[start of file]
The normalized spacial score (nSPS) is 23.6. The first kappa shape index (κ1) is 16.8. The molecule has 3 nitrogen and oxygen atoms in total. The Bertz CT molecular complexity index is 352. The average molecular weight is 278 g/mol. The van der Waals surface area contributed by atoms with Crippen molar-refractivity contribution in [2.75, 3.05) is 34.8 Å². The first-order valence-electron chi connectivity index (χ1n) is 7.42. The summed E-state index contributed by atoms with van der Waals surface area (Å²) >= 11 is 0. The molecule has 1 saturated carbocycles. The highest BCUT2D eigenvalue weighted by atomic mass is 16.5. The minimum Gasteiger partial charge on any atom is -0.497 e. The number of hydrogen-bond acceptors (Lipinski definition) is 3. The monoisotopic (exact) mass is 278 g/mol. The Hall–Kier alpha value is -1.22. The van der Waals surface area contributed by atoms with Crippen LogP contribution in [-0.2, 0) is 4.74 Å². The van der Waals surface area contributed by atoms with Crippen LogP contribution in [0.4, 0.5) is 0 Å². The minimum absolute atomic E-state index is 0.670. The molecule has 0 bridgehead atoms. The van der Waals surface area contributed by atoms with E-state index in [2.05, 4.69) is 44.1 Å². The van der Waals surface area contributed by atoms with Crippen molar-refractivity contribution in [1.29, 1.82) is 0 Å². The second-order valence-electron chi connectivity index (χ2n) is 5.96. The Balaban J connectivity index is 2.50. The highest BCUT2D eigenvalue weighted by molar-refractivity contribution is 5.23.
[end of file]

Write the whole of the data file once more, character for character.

The normalized spacial score (nSPS) is 23.6. The first kappa shape index (κ1) is 16.8. The molecule has 3 nitrogen and oxygen atoms in total. The Bertz CT molecular complexity index is 352. The average molecular weight is 278 g/mol. The van der Waals surface area contributed by atoms with Crippen molar-refractivity contribution in [2.75, 3.05) is 34.8 Å². The first-order valence-electron chi connectivity index (χ1n) is 7.42. The summed E-state index contributed by atoms with van der Waals surface area (Å²) >= 11 is 0. The molecule has 1 saturated carbocycles. The highest BCUT2D eigenvalue weighted by atomic mass is 16.5. The minimum Gasteiger partial charge on any atom is -0.497 e. The number of hydrogen-bond acceptors (Lipinski definition) is 3. The monoisotopic (exact) mass is 278 g/mol. The Hall–Kier alpha value is -1.22. The van der Waals surface area contributed by atoms with Crippen LogP contribution in [-0.2, 0) is 4.74 Å². The van der Waals surface area contributed by atoms with Crippen LogP contribution in [0.4, 0.5) is 0 Å². The minimum absolute atomic E-state index is 0.670. The molecule has 0 bridgehead atoms. The van der Waals surface area contributed by atoms with E-state index in [2.05, 4.69) is 44.1 Å². The van der Waals surface area contributed by atoms with Crippen molar-refractivity contribution in [1.29, 1.82) is 0 Å². The second-order valence-electron chi connectivity index (χ2n) is 5.96. The Balaban J connectivity index is 2.50. The highest BCUT2D eigenvalue weighted by molar-refractivity contribution is 5.23.